Bat species have been recognized as major reservoirs of several emerging infectious diseases, such as severe acute respiratory syndrome (SARS) and Middle East respiratory syndrome (MERS) [4–6]. SARS is caused by a member of the Betacoronavirus genus and is the first global pandemic disease that has emerged in the Guangdong Province of China in 2002. SARS has spread to 25 countries across five continents, infecting 8096 people worldwide with a 9.5% (774/8096) fatality [7–9].
The four structural proteins (S, E, M, and N) are essential for viral entry and assembly. The S gene is the most important structural protein. The receptor-binding motif (RBM) within the receptor-binding domain (RBD) located in the S gene determines host tropism by binding angiotensin-converting enzyme 2 (ACE2) receptor [10, 11]. The RBD has two critical residues (N479 and T487) that play key roles in ACE2 receptor recognition and binding associated with human transmission [7, 12].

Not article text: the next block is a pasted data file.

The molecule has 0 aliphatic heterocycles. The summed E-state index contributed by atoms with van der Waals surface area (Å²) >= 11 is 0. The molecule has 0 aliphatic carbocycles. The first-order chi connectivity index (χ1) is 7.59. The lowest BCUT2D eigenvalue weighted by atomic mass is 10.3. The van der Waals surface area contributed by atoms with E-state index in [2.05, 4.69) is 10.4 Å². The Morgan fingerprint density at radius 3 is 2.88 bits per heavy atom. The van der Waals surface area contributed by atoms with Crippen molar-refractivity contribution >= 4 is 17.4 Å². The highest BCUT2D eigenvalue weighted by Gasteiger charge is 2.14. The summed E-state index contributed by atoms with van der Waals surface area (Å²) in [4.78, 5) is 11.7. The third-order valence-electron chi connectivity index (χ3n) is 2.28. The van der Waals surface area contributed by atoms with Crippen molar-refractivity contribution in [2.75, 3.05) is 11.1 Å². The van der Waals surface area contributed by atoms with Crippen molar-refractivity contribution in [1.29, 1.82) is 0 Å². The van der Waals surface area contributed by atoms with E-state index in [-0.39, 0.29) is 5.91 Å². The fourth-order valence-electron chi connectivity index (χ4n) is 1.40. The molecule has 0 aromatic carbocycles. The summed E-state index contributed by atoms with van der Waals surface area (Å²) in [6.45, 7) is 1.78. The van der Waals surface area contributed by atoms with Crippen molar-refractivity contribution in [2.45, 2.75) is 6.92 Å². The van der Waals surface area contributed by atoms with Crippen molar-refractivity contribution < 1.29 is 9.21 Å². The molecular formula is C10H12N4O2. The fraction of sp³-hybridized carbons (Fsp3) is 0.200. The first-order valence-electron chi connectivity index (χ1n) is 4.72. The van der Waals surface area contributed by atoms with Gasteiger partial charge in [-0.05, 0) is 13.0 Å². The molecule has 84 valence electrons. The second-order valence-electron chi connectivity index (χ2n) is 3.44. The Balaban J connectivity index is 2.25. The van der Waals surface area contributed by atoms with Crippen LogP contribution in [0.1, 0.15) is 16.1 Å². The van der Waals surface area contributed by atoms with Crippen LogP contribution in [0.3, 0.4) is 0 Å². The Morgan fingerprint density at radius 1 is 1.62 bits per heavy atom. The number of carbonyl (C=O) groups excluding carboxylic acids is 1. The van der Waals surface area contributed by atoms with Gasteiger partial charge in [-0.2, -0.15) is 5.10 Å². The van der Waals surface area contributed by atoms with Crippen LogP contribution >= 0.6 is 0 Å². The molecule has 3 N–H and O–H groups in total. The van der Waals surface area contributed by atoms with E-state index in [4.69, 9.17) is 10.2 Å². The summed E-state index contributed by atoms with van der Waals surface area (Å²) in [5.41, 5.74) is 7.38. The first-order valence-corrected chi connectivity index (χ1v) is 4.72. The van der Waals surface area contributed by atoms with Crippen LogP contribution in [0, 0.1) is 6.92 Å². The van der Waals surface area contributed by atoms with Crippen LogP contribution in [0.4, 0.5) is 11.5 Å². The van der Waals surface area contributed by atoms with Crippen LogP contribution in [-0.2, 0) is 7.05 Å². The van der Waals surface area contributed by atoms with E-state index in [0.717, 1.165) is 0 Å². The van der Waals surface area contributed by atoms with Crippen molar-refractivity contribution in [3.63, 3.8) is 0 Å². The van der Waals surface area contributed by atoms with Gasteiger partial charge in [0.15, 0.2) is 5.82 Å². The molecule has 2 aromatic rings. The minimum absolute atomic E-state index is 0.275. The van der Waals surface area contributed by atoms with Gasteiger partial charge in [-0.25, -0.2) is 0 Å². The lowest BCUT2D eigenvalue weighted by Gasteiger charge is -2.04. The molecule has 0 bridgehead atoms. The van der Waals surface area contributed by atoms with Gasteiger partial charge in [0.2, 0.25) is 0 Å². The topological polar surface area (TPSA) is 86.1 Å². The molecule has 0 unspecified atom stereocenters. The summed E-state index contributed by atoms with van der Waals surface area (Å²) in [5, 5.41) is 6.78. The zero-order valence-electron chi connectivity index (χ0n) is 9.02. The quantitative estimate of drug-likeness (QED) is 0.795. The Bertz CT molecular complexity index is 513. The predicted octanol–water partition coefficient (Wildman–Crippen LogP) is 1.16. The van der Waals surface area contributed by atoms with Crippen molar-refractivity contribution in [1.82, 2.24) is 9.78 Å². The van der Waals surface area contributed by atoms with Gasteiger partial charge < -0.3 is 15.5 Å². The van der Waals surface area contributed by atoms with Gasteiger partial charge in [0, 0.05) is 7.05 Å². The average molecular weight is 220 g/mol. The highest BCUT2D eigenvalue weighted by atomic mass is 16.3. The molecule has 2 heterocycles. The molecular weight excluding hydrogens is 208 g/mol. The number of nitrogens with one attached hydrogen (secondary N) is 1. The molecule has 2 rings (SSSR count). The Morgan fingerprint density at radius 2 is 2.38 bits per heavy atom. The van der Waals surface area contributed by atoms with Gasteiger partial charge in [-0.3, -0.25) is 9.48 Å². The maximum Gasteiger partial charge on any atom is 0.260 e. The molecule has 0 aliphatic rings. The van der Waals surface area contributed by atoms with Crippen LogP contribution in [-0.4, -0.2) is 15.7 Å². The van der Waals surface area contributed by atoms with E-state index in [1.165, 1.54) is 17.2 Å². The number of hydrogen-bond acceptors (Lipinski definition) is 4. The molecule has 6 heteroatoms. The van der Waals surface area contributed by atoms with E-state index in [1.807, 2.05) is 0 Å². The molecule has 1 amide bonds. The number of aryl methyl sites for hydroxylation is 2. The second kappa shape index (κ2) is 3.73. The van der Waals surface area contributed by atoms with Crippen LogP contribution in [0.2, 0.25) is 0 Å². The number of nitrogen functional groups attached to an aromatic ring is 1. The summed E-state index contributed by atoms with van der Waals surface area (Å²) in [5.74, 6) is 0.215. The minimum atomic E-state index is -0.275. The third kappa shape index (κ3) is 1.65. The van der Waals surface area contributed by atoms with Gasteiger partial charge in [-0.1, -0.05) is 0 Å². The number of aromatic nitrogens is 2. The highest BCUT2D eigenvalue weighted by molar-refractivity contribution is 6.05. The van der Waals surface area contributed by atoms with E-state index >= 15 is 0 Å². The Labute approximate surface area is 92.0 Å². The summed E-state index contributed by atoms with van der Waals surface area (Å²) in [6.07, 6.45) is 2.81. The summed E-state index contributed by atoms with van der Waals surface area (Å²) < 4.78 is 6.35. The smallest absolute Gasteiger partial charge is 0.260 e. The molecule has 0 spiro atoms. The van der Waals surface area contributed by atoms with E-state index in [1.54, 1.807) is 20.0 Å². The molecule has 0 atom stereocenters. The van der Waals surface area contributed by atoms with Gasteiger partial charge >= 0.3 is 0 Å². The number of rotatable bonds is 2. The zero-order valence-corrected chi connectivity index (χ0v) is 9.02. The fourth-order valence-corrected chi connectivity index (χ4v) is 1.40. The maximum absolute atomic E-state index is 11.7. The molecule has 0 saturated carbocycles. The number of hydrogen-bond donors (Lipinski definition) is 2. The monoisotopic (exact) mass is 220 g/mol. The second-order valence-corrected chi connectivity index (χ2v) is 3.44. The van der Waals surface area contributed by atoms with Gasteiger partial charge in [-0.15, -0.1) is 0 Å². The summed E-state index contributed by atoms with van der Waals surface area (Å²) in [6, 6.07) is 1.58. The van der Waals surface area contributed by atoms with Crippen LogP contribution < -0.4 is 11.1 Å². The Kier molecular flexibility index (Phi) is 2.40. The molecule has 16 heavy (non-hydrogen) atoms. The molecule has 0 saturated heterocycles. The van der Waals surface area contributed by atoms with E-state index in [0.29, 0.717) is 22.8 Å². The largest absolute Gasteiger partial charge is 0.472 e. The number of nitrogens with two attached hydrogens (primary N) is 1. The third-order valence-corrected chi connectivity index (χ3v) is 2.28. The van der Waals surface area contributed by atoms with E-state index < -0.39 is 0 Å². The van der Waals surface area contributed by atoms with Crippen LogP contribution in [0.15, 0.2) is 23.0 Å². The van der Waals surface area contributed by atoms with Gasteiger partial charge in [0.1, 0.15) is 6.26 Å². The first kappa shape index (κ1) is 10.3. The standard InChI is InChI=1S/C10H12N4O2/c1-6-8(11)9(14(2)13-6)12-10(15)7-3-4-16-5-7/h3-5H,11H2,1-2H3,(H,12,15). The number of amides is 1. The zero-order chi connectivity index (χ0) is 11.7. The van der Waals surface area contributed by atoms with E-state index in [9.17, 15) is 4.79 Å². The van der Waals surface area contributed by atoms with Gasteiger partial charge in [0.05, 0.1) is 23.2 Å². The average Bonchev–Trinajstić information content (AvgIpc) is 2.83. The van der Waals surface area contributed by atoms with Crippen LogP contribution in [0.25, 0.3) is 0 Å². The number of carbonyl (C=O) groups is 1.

Novel coronaviruses are continuously being discovered in bat species around the world, especially in China [7, 13]. Due to relatively close geographic locations of bat species between China and the Republic of Korea, the surveillance of CoV prevalence and the analysis of their genetic information may be crucial for preventing a future outbreak . However, there have been few investigations into SARS-related bat Beta-CoV prevalence . In addition, whole genome analysis of SARS-related bat Beta-CoV has not yet been carried out in the Republic of Korea.
Together with the fact that bats are reservoirs of CoVs, genetic information about these CoVs may provide valuable information regarding the possible risk of these viruses infecting humans. In the present study, the complete genome sequence of SARS-related Beta-CoV (16BO133) isolated from Rhinolophus ferrumequinum was first characterized. The genome of 16BO133 was then compared with that of reference CoVs to demonstrate genetic diversity and a potential genetic feature associated with host tropism.
Results and discussion